CAR at UEA

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Tatlin and SCVA 11-1-18 copy.jpeg

The Sainsbury Centre for Visual Arts by Lord Foster's practice was completed in 1978 and listed at Grade II* in 2012. Its neighbour is the 10m high scale model of the Tatlin Tower engineered by CAR Director Phil Cooper.

CAR currently has a double connection with UEA.

First, the one-fortieth scale model of the Tatlin Tower engineered by CAR director Phil Cooper has been re-erected at UEA next to the iconic Sainsbury Centre for Visual Arts. Tatlin's magnificent design dates from 1919 and is the architectural high-point of the Constructivist movement in post-revolutionary Soviet Union. The original Tatlin Tower would have been 400 metres high but was unbuilt - and unbuildable. The scale model is itself 10 metres high. It was first installed in the courtyard of the Royal Academy in London in 2011 in connection with the exhibition ‘Building the Revolution: Soviet Art and Architecture 1915-1935’. It was given to UEA by the Royal Academy and now forms part of the University’s new Sculpture Park. The installation coincides with the Sainsbury Centre's ‘Radical Russia’ exhibition marking the 100th anniversary of the Russian Revolution.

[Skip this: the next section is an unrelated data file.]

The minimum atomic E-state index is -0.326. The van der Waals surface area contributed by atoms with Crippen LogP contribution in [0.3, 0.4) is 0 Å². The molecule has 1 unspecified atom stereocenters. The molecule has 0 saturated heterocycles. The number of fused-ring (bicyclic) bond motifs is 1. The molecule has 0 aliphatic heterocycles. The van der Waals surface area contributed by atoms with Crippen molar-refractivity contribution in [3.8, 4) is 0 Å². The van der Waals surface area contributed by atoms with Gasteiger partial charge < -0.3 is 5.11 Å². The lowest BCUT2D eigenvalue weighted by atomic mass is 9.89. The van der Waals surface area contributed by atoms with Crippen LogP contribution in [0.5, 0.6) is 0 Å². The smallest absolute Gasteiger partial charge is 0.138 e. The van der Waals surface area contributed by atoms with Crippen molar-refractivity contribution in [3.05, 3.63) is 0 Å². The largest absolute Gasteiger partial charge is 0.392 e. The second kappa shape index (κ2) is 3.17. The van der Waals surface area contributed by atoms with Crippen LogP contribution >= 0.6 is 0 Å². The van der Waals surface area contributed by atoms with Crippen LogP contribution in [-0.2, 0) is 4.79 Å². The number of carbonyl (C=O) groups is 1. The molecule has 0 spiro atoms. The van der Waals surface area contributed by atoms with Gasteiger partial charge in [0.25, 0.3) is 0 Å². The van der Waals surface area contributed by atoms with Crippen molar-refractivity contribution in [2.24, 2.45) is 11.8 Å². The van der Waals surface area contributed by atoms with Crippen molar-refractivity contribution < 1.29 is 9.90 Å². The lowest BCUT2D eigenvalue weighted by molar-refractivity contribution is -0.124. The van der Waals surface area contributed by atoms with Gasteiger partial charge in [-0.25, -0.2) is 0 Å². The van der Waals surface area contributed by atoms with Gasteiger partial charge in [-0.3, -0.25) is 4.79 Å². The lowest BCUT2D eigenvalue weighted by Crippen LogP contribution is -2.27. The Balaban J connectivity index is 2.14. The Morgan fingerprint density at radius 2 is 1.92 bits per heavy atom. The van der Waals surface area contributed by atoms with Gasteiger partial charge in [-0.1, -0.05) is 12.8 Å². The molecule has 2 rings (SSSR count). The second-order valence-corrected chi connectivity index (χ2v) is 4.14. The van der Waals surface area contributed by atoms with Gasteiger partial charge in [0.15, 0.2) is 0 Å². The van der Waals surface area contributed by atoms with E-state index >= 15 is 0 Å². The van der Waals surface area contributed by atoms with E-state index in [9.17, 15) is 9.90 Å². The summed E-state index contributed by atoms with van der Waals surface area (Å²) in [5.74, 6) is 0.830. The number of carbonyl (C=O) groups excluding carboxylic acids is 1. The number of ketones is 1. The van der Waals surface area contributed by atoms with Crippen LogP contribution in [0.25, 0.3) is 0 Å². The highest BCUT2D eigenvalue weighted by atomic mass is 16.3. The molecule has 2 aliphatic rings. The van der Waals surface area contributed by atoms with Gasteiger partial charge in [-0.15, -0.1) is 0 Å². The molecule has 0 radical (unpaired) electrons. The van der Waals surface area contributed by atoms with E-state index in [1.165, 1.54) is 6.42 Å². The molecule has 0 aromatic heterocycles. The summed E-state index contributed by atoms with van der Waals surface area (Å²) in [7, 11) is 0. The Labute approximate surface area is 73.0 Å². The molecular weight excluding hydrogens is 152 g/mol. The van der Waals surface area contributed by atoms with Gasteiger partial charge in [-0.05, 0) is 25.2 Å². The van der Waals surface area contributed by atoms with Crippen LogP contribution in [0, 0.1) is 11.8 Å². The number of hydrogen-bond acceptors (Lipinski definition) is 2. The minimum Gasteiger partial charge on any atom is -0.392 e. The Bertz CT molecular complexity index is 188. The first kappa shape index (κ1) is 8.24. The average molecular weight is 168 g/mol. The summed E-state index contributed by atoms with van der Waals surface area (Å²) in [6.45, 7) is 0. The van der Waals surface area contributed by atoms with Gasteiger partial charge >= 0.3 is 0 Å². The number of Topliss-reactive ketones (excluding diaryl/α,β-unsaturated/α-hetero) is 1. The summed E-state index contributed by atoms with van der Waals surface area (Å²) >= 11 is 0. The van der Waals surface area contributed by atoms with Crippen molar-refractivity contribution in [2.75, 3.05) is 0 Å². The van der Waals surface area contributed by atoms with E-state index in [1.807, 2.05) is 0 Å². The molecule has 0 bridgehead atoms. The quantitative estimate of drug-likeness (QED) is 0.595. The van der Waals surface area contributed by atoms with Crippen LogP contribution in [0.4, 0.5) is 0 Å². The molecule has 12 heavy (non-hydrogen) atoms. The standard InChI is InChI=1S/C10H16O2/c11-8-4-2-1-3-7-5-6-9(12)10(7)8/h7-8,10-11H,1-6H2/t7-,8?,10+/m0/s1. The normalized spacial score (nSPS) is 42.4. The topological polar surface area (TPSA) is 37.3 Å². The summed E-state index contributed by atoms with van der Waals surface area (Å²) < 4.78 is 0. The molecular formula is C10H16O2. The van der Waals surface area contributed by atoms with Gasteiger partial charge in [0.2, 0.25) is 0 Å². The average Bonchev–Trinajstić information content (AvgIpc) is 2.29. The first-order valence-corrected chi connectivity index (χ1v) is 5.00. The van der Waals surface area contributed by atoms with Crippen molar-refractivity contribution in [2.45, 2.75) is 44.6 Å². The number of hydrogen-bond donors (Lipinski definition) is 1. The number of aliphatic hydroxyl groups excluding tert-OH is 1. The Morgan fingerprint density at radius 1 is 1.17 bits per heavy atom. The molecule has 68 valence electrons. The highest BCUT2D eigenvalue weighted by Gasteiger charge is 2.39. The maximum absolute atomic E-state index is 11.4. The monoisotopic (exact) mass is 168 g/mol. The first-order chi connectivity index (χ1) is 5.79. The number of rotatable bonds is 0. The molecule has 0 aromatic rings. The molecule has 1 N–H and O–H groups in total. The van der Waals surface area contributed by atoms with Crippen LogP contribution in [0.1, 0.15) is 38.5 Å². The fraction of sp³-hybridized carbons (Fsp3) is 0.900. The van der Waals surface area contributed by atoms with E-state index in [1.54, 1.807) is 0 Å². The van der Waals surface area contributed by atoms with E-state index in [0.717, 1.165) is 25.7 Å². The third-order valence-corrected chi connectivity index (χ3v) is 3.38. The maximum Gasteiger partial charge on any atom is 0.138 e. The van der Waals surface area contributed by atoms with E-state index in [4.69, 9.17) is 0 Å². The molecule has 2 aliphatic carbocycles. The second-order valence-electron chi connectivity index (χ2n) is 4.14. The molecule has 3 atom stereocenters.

Second, CAR has been appointed to update the 2006 conservation plan for the UEA campus, known as the Conservation Development Strategy. The original was also written by CAR. The update is needed because the on-going growth of the University has led to many new buildings on the campus, including the Enterprise Centre with its innovative use of thatch. The Conservation Development Strategy covers the whole campus but focuses on the University’s listed buildings which include the photogenic Ziggurat student residences by Sir Denys Lasdun (listed at Grade II*) and the Sainsbury Centre for Visual Arts by Lord Foster's practice which was listed in 2012 (also at Grade II*). The revision to the Conservation Development Strategy involves extensive consultation with stakeholders and interested parties. It will be competed in February 2019.

Phil Cooper describes the imaginative brilliance but structural weakness of Tatlin’s concept here.

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